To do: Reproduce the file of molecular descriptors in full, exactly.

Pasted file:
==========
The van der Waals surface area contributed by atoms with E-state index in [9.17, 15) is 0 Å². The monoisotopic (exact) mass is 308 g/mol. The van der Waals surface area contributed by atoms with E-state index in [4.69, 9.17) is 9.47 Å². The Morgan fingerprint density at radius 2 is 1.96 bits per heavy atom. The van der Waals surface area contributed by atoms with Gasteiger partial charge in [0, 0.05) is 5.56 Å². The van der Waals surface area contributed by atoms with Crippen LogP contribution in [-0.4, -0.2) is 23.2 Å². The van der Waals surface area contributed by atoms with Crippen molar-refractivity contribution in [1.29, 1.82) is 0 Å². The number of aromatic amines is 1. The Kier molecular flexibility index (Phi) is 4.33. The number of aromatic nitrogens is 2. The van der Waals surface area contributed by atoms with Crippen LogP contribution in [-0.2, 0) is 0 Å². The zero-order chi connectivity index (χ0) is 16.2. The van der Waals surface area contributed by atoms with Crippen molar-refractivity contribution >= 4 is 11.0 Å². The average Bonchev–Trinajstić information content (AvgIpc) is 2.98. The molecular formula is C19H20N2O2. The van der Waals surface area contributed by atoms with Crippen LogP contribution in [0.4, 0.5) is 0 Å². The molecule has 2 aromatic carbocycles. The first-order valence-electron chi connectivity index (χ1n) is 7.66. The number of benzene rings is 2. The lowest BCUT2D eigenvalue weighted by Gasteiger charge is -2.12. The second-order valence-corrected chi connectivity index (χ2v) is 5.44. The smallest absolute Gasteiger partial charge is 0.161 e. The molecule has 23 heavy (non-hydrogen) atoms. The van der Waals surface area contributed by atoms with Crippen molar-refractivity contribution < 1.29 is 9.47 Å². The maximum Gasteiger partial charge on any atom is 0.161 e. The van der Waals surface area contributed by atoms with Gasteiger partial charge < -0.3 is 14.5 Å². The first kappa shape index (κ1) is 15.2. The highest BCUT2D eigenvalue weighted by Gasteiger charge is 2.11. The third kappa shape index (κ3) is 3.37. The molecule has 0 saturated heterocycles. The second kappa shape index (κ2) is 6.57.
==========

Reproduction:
The van der Waals surface area contributed by atoms with E-state index in [9.17, 15) is 0 Å². The monoisotopic (exact) mass is 308 g/mol. The van der Waals surface area contributed by atoms with E-state index in [4.69, 9.17) is 9.47 Å². The Morgan fingerprint density at radius 2 is 1.96 bits per heavy atom. The van der Waals surface area contributed by atoms with Gasteiger partial charge in [0, 0.05) is 5.56 Å². The van der Waals surface area contributed by atoms with Crippen LogP contribution in [-0.4, -0.2) is 23.2 Å². The van der Waals surface area contributed by atoms with Crippen molar-refractivity contribution in [1.29, 1.82) is 0 Å². The number of aromatic amines is 1. The Kier molecular flexibility index (Phi) is 4.33. The number of aromatic nitrogens is 2. The van der Waals surface area contributed by atoms with Crippen LogP contribution in [-0.2, 0) is 0 Å². The zero-order chi connectivity index (χ0) is 16.2. The van der Waals surface area contributed by atoms with Crippen molar-refractivity contribution >= 4 is 11.0 Å². The average Bonchev–Trinajstić information content (AvgIpc) is 2.98. The molecular formula is C19H20N2O2. The van der Waals surface area contributed by atoms with Crippen LogP contribution in [0.4, 0.5) is 0 Å². The molecule has 2 aromatic carbocycles. The first-order valence-electron chi connectivity index (χ1n) is 7.66. The number of benzene rings is 2. The lowest BCUT2D eigenvalue weighted by Gasteiger charge is -2.12. The second-order valence-corrected chi connectivity index (χ2v) is 5.44. The smallest absolute Gasteiger partial charge is 0.161 e. The molecule has 23 heavy (non-hydrogen) atoms. The van der Waals surface area contributed by atoms with Crippen molar-refractivity contribution < 1.29 is 9.47 Å². The maximum Gasteiger partial charge on any atom is 0.161 e. The van der Waals surface area contributed by atoms with Gasteiger partial charge < -0.3 is 14.5 Å². The first kappa shape index (κ1) is 15.2. The highest BCUT2D eigenvalue weighted by Gasteiger charge is 2.11. The third kappa shape index (κ3) is 3.37. The molecule has 0 saturated heterocycles. The second kappa shape index (κ2) is 6.57.